Highway retaining wall during construction - Image by NAUE Geosynthetics

While bridge and pavement conditions receive much of the media attention and legislative directives for transportation agencies, the value and performance of other assets are also important to the life-cycle operation of the transportation system. Geotechnical assets represent one such category. These assets include walls, slopes, embankments, and subgrades that contribute to the ability of a transportation agency to perform the strategic mission. In this latest publication in our series of articles from the GAP 2019 transportation engineering conference proceedings, Mark Vessely, P.E. shares geotechnical asset management insight rooted in international examples and his own experiences from private practice and public agency work. ABOUT THE FEATURE IMAGE: A reinforced soil wall along an infrastructure project. Photo by NAUE. These structures create enormous value for their owners. If managed as geotechnical assets, they can yield even greater value for an infrastructure in the long term, Vessely writes.


Above all, asset management is a business process for asset owners to maximize the value of their assets and make risk informed decisions that align with the objectives and goals of the organization.  Thus, through asset management private and public organizations can demonstrate both financial stewardship to investors or the enabling taxpayers and increase the likelihood services provided to customers and users of the system are acceptable over time. Legislative authorization or regulations do not need to be the primary initiator of asset management as evidenced by the British Standards Institute (BSI) work on standardization of asset management, which was first published in 2004 with more than 50 public and private entities spanning 10 countries and 15 sectors contributing to development (BSI, 2008). The BSI work was later adopted and superseded by the International Standards Organization (ISO), leading to the current ISO 55000 series on asset management.

According to the Federal Highway Administration (2018), “transportation asset management plans are an essential management tool which bring together all related business processes and stakeholders, internal and external, to achieve a common understanding and commitment to improve performance.”  The current obligatory requirements of Federal highway authorization require the continued management of bridge and pavement assets and encourage inclusion of other assets into asset management plans.  One such asset class that can be considered are geotechnical assets.

Geotechnical asset are the retaining walls, embankments, slopes, and constructed subgrades within a transportation system right-of-way (ROW) or easement.  Like other asset categories, geotechnical assets are features that are designed, constructed, and maintained by a transportation agency and their performance – good or poor – contributes to the continuous operation of a transportation network.  Geotechnical assets are also subject to deterioration and exposed to natural hazards similar to other assets.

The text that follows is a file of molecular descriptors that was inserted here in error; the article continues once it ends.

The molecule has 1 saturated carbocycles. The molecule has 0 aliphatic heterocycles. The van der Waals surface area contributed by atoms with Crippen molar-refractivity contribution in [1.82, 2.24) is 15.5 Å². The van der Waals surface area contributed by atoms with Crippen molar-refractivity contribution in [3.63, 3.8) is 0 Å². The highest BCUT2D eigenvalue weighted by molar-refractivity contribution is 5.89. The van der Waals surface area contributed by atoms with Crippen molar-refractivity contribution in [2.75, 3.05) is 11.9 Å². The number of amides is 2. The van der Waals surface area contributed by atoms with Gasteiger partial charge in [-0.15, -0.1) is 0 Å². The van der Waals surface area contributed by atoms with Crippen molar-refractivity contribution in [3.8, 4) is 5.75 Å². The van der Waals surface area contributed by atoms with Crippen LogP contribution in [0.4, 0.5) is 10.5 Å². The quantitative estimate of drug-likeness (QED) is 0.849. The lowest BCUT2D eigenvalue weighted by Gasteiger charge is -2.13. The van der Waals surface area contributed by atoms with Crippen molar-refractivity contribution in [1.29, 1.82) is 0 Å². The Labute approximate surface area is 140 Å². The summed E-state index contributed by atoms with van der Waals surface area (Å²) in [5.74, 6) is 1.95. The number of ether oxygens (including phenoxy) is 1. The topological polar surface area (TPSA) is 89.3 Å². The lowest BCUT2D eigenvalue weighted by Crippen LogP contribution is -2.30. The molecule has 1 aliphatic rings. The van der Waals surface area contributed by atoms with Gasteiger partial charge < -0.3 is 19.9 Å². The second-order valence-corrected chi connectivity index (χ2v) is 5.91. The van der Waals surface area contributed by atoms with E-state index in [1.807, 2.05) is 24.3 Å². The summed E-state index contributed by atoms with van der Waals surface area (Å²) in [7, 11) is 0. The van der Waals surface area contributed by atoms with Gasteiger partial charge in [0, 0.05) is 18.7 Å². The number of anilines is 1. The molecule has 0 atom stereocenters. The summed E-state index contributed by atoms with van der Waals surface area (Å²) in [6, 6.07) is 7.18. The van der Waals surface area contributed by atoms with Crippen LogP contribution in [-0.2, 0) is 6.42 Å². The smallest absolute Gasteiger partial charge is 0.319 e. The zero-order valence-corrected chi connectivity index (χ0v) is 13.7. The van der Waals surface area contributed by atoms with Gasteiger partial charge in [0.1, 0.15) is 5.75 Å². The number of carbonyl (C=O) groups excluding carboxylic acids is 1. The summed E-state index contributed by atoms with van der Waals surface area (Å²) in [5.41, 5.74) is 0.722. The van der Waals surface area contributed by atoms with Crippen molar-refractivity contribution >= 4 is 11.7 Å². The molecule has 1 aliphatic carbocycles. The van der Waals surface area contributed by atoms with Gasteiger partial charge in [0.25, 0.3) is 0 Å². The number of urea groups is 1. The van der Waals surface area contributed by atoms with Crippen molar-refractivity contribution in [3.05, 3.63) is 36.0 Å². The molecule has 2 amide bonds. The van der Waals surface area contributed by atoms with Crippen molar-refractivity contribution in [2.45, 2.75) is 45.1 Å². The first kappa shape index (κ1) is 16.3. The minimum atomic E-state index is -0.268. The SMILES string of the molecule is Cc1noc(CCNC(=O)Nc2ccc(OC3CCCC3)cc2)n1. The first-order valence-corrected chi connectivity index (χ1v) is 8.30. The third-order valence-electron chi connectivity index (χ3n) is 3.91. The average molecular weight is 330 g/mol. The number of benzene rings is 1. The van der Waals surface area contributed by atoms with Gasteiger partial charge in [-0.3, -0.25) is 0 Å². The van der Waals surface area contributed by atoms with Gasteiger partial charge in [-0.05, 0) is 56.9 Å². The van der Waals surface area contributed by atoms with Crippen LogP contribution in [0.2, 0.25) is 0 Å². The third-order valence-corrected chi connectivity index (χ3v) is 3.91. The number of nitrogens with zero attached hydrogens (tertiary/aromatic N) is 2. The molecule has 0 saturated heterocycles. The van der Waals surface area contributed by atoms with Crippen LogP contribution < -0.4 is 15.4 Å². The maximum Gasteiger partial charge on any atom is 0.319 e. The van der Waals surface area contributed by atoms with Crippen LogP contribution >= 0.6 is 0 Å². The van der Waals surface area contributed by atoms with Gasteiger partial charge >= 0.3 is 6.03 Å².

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Implementing asset management practices for geotechnical assets enables an agency to measure and manage the life-cycle investment considering performance expectations and tolerance for risk.  The reasons for geotechnical asset management (GAM) are comparable to any other business practice that is directed at making smart investments with limited funds. Without geotechnical asset management, transportation owners are accepting unknown levels of risk to objectives related to safety, service, and economic vitality, and may also be making unfavorable life-cycle investments.

The value of geotechnical asset management was realized by the Transportation Research Board and National Highway Cooperative Research (NCHRP) program through the commissioning of NCHRP Study 24-26: “Development of an Implementation Manual for Geotechnical Asset Management for Transportation Agencies.” The outcome of this study, NCHRP Research Report 903 includes an implementation manual with supporting software tools for transportation executives, asset managers, and geotechnical practitioners to initiate asset management for walls, slopes, and embankments.


The ISO 55000 definition of an asset states: an item, thing or entity that has potential or actual value to an organization; value can be tangible or intangible, financial or non-financial, and includes consideration of risks and liabilities (ISO, 2018).

Separately, the AASHTO transportation asset management guide: a focus on implementation (2011) defines an “asset” as the physical transportation infrastructure (e.g., travel way, structures, other features and appurtenances, operations systems, and major elements thereof); more generally, can include the full range of resources capable of producing value-added for an agency: e.g., human resources, financial capacity, real estate, corporate information, equipment and materials, etc.; an individual, separately-managed component of the infrastructure, e.g., bridge deck, road section, streetlight.  Thus, in both definitions transportation assets consist of the many physical assets that add value to the transportation system and can impact the ability of the organization to satisfy executive level performance objectives,